When I was at Marqui, we transformed a technology-centric brand to a prospect-centric brand quite successfully. I inherited a technical software company look in Maestro CMS, a regional Canadian software company looking to reinvent itself.
The goal of the new executive team was to create the “salesforce.com” for marketers in Marqui. Our product would help marketers manage their web site, launch their own email campaigns; anything it took to help marketers communicate online with customers and prospects and measure the results.
We needed a different degree of brand engagement with our prospects as we broke into the United States. We were in an incredibly fractious market, and needed to quickly stand out from the rest of the software companies fighting for marketers’ attention. But first, we needed to figure out who we were, given our daunting objectives and the new team in place.
Marqui, Meet Your Brand Promise
First we went through a series of exercises to profile ourselves as an organization, and our promise to the world. Some interesting findings emerged. Our newly formed executive team’s attributes were largely dominated by the following:
- Take a stand
These “Explorer” tendencies resolved into the following brand and (product or company) attributes:
- To help people feel free (Marqui freed marketers from relying on others)
- Marqui was rugged and sturdy (Had all the features marketers needed)
- To help people express their individuality (Marqui helped enforce a company’s brand, which is their individuality)
- Can be purchased for ‘on the go’ (Software as a Service – could access Marqui from anywhere)
- Wants to differentiate from a successful ‘regular guy’ brand (Our vision - develop a Center for Marketing Excellence to support that “salesforce.com for marketers” vision - which became the raison d’etre of our blog)
- Our explorer culture created a new and exciting product or experience (our company was distributed in three states; as such, it was important that our virtual teams worked well in creating the vision)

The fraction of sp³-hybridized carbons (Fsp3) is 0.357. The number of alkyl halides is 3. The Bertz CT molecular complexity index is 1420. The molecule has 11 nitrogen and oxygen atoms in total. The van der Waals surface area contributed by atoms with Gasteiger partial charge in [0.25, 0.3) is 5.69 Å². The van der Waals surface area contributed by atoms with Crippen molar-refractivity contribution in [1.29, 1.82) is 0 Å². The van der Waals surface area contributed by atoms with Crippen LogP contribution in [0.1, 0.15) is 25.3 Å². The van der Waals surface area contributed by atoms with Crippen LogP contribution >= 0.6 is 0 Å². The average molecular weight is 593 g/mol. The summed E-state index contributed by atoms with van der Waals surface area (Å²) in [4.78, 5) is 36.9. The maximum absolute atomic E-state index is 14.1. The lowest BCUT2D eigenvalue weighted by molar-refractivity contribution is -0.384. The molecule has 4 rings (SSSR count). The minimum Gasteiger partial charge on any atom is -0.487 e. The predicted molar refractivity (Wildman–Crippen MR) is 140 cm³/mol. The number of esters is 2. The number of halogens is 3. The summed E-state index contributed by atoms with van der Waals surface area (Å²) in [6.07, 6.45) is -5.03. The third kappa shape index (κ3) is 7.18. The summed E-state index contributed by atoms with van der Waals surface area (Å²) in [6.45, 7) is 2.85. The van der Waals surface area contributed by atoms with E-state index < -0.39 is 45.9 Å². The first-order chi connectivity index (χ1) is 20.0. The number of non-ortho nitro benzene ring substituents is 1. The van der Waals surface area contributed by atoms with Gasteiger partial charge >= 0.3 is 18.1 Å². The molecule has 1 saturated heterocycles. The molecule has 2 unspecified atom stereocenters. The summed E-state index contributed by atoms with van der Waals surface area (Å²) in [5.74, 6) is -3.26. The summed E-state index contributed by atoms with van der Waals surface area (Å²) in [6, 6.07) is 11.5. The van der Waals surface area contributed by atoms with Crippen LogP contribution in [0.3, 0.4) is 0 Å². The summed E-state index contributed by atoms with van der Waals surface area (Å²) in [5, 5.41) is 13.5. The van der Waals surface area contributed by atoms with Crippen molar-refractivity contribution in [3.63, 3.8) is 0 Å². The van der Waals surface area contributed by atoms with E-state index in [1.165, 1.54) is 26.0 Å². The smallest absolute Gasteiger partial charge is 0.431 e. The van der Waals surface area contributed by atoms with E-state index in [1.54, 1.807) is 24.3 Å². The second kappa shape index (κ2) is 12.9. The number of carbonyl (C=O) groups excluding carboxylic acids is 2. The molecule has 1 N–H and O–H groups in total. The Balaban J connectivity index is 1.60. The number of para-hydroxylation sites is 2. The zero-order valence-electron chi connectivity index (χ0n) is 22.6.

Examples of other “Explorer” brands are Starbucks, Virgin Airlines, Levis, and Patagonia. We felt we were in good company - that there was a good fit between our brand attributes, our vision and our team.
Marqui, Meet Rachel
Step two was to profile our prospect for the entire organization to understand. From a sales, marketing, engineering and support perspective, it was imperative to have a deep understanding of Rachel.
According to the AMA in 2004, Rachel:
- Was 42 years old
- Was a marketing communications director leading outbound marketing efforts for a mid-size organization
- Made approximately $80K
- Worked 50+ hours a week
- Was likely divorced, with no children
- Led a team of 4-6 marketing specialists
She enjoyed running a marketing organization, but was coming under increasing pressure. Rachel had lost her control of her marketing domain as it moved increasingly online. Dependent on her IT team (if she was lucky enough to have one) or outside resources, she longed for the simpler days when she felt the freedom of control of her own destiny.
Marqui, Meet your New Heart, Soul and Face to the World:
Marqui’s brand promise - quite literally - was to restore Rachel’s ability (that freedom and control) to manage her own domain. Once we had a good understanding of Rachel’s persona and her challenges, our brand needed to support our promise. We looked back to a simple time - the 50’s and early 60’s - when technology held the promise to simplify our lives.
First we came up with “Jack” - the delightfully simple logo that elegantly payed off the Marqui name. Jack was certainly capable of leading people to new places, in a friendly, safe manner, illuminating the way. He fit our explorer brand. Armed with Jack and our explorer brand attributes, Rachel’s needs for freedom and (at the same time) control, we were able to be very specific in guiding our creative agency in giving Marqui a heart, soul and face to the world.
Here are some of the files associated with the updated Marqui brand:
The 50’s road trip theme was complete with stamps (for our paper communications with prospects), postcards for direct marketing and brand awareness, and the tiny touches that made our brand completely engaging. We created little artifacts to play with our brand - we had a dog, “Buster;” a vintage airplane (which later found its place in Aviation Gin); and “Jimmy,” complete with his Ray Gun - to use in illustrating our brand’s promise, the ease of our products and the company itself.
Our prospects adored the brand. At trade shows, on the speaking tour and online, we were constantly complimented for our vibrant, fun, engaging brand. “You don’t look like other software companies…” The brand itself pulled people in.
This is probably the brand work that’s made me the most proud in my career in marketing. We had a ton of fun with the process, and - although it feels today as if the brand manifested itself exactly as it was meant to be - we did go through a deliberate internal reflection and a creative process that illuminated our final choices.
The brand lived on until the company, after two years of trying to hit the US market, retrenched in 2006 and remains a regional software company today.